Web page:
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When will the market crash again?


The prevailing feeling on investing social media that I sense is a concern that the next market crash is around the corner.

My very quick take on this:

If everyone is talking about it being due, it will likely take a while yet. Fear of impending doom is great at keeping money off to the sidelines in money-market accounts, meaning there’s alot of dry powder out there yet to join the game.

If everyone (classically, the cab driver) is on the other hand irrationally exuberant, i.e. convinced it will only keep going up, then a correction could indeed be around the corner. All the money’s been invested at that point, and the only thing that can happen is a wave of selling, when reality finally fails to keep up with the hype.

In the shadow of the 2008 financial crisis, irrational exuberance will be hard to find for probably another generation, until generational memory is erased. I can’t remember the last time I ran into any cab driver (or similar man-on-the-street person) excited about the stock market as a matter of fact. Crypto on the other hand was a whole different ball game – particularly when it almost hit 20k at the end of 2017. You could sense it was all too much, even if you hadn’t been following the scene closely at all. Pot stocks are currently beginning to feel like that too at the time of writing this.

Given the above, another broad market crash could in my opinion be many years down the road, even at this point. I wouldn’t count on it happening anytime soon.

Of course, there are risks to this assessment, primarily because it’s entirely based on anecdotal data. It is entirely possible that the universe of non-financial people that surrounds me is not in any way representative of the entire population, and I very much doubt it would satisfy any rigorous sampling criteria. For that matter, even the great Warren of Omaha doesn’t make broad market predictions. But I guess it’s perfectly fine to at least have a feeling about where things might be expected to go.

The strength of a monopoly can be guessed at by calling customer support


If you were an alien hovering above planet earth on a quick visit and trying to find out quickly which were its most dominant companies, you could probably do worse than try to reach their customer support representatives with some test queries. One who does not need to worry about losing customers does not need to worry about supporting them either. Just a few from my recent personal experience:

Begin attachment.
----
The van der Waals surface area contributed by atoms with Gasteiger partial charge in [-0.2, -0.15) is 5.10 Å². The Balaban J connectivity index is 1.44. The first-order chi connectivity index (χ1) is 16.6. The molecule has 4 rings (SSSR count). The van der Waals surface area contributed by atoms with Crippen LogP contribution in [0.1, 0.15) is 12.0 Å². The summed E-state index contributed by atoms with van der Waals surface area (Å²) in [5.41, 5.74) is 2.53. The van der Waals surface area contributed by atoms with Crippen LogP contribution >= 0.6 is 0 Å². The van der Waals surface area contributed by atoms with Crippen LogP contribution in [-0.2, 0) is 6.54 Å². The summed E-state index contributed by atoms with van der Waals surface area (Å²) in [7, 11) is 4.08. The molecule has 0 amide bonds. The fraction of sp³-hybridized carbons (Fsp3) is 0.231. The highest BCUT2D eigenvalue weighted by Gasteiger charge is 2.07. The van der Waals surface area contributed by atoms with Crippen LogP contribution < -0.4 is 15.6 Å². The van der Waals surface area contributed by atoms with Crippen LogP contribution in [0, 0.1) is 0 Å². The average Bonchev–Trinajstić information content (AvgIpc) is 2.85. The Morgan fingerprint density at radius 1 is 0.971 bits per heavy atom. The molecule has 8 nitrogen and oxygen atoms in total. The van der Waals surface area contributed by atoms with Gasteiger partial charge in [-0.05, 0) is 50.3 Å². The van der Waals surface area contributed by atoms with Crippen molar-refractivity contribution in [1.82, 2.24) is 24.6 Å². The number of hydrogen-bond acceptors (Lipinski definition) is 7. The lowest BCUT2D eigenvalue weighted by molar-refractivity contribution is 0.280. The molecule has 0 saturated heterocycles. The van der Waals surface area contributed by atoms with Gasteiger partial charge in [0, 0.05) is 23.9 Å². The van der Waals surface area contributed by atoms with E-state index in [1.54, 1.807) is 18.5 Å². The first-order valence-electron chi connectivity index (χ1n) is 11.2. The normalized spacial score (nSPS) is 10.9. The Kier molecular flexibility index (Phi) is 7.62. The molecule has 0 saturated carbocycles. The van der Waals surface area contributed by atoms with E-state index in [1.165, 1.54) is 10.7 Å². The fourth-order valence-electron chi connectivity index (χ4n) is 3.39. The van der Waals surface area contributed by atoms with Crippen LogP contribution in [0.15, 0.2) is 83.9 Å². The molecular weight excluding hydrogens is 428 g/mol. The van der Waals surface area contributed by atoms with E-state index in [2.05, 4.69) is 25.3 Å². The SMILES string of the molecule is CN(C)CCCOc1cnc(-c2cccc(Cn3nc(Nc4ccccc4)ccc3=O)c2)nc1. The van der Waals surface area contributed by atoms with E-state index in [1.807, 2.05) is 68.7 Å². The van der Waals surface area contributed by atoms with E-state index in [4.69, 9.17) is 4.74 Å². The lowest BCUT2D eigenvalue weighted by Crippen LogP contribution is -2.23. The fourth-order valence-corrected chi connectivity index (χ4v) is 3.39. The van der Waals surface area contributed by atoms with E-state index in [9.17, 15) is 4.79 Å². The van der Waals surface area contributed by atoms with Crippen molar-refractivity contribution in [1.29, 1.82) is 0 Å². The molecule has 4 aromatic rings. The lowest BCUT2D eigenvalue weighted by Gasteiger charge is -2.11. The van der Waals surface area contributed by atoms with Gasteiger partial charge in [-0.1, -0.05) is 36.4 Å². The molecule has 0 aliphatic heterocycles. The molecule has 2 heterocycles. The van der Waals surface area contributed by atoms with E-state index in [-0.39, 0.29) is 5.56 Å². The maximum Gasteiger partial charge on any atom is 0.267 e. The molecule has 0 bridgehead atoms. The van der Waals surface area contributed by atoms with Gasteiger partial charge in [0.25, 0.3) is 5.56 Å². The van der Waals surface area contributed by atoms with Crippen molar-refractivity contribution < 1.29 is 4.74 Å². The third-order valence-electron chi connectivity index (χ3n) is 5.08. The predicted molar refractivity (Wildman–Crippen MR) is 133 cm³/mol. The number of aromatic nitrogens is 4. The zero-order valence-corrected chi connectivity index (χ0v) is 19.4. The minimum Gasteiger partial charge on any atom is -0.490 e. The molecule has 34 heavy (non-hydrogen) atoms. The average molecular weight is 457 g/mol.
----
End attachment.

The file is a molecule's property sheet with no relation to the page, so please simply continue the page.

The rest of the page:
Google Ads (formerly Adwords): terrible support from an inexperienced foreign support center – if you’re in the USA. I’ve heard it’s not too bad in some other regions where they’re presumably more concerned about customer acquisition. Strangely enough, these particular support reps are very confident in the quality of their answers.

Facebook Ads: these days they seem particularly fond of inserting greenhorns into the ranks, who generally know way less than the customer asking the questions, but have no hesitation about making up stuff on the fly.

Amazon (the consumer site, not AWS): used to be known for legendary support in the early days. Increasingly difficult to find out how to reach them now. Link gets buried deeper and deeper in their site as time goes on, and they’re more likely to require a return if there’s a problem with even a small order. Also, this is new:

Comcast: the less said about those guys, the better really.

AT&T: see Comcast.

The IRS… threw this one in just for fun. Try calling their customer support line with any question more complex than when is the next estimated tax deadline.

Conversely, companies scrambling to gain market share from incumbents tend to have outstanding customer support. Common examples of this are startups doing things that don’t scale, where routine customer support questions are often thoroughly answered by a founder, even at odd weekend hours. But you’ll find much larger companies behaving similarly, in all kinds of industries, so long, it seems, as there are obvious competitors which prevent them from establishing monopoly positions. Uline is one which readily comes to mind if you’re involved with ecommerce… their customer support is ridiculously responsive. There are plenty of places you can buy corrugated boxes after all…

Once a monopoly position is established, all bets seem to be off. The temptation to tweak with all cost centers to see what exactly affects the bottom line and what doesn’t seems to be too much for those in the C-suite to resist, and customer support seems to get it every time.

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